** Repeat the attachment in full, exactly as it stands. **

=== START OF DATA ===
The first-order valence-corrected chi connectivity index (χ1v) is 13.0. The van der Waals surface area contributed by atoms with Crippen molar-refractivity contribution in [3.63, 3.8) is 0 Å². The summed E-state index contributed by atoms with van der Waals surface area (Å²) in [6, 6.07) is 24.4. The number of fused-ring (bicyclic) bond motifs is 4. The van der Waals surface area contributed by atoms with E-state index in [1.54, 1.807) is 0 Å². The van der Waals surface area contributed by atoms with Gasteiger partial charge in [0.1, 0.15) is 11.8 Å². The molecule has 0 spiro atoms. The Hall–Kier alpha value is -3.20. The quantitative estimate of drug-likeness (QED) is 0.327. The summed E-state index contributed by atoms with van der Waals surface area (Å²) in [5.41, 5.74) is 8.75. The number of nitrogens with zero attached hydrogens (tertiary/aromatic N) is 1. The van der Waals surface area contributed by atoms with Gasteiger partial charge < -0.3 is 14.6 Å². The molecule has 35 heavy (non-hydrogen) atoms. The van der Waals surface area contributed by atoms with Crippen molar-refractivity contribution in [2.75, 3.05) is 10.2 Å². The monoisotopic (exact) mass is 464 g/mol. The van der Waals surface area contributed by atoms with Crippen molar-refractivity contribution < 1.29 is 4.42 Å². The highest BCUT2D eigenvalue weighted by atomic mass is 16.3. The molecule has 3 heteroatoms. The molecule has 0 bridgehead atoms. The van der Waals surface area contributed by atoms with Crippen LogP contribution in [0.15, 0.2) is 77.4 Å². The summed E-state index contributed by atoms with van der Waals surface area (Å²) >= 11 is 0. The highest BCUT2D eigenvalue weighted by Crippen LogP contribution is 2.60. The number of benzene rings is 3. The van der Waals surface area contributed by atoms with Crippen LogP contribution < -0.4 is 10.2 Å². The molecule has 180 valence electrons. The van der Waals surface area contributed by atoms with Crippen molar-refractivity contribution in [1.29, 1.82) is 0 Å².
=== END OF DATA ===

The first-order valence-corrected chi connectivity index (χ1v) is 13.0. The van der Waals surface area contributed by atoms with Crippen molar-refractivity contribution in [3.63, 3.8) is 0 Å². The summed E-state index contributed by atoms with van der Waals surface area (Å²) in [6, 6.07) is 24.4. The number of fused-ring (bicyclic) bond motifs is 4. The van der Waals surface area contributed by atoms with E-state index in [1.54, 1.807) is 0 Å². The van der Waals surface area contributed by atoms with Gasteiger partial charge in [0.1, 0.15) is 11.8 Å². The molecule has 0 spiro atoms. The Hall–Kier alpha value is -3.20. The quantitative estimate of drug-likeness (QED) is 0.327. The summed E-state index contributed by atoms with van der Waals surface area (Å²) in [5.41, 5.74) is 8.75. The number of nitrogens with zero attached hydrogens (tertiary/aromatic N) is 1. The van der Waals surface area contributed by atoms with Gasteiger partial charge < -0.3 is 14.6 Å². The molecule has 35 heavy (non-hydrogen) atoms. The van der Waals surface area contributed by atoms with Crippen molar-refractivity contribution in [2.75, 3.05) is 10.2 Å². The monoisotopic (exact) mass is 464 g/mol. The van der Waals surface area contributed by atoms with Crippen molar-refractivity contribution < 1.29 is 4.42 Å². The highest BCUT2D eigenvalue weighted by atomic mass is 16.3. The molecule has 3 heteroatoms. The molecule has 0 bridgehead atoms. The van der Waals surface area contributed by atoms with Crippen LogP contribution in [0.15, 0.2) is 77.4 Å². The summed E-state index contributed by atoms with van der Waals surface area (Å²) >= 11 is 0. The highest BCUT2D eigenvalue weighted by Crippen LogP contribution is 2.60. The number of benzene rings is 3. The van der Waals surface area contributed by atoms with Crippen LogP contribution < -0.4 is 10.2 Å². The molecule has 180 valence electrons. The van der Waals surface area contributed by atoms with Crippen molar-refractivity contribution in [1.29, 1.82) is 0 Å².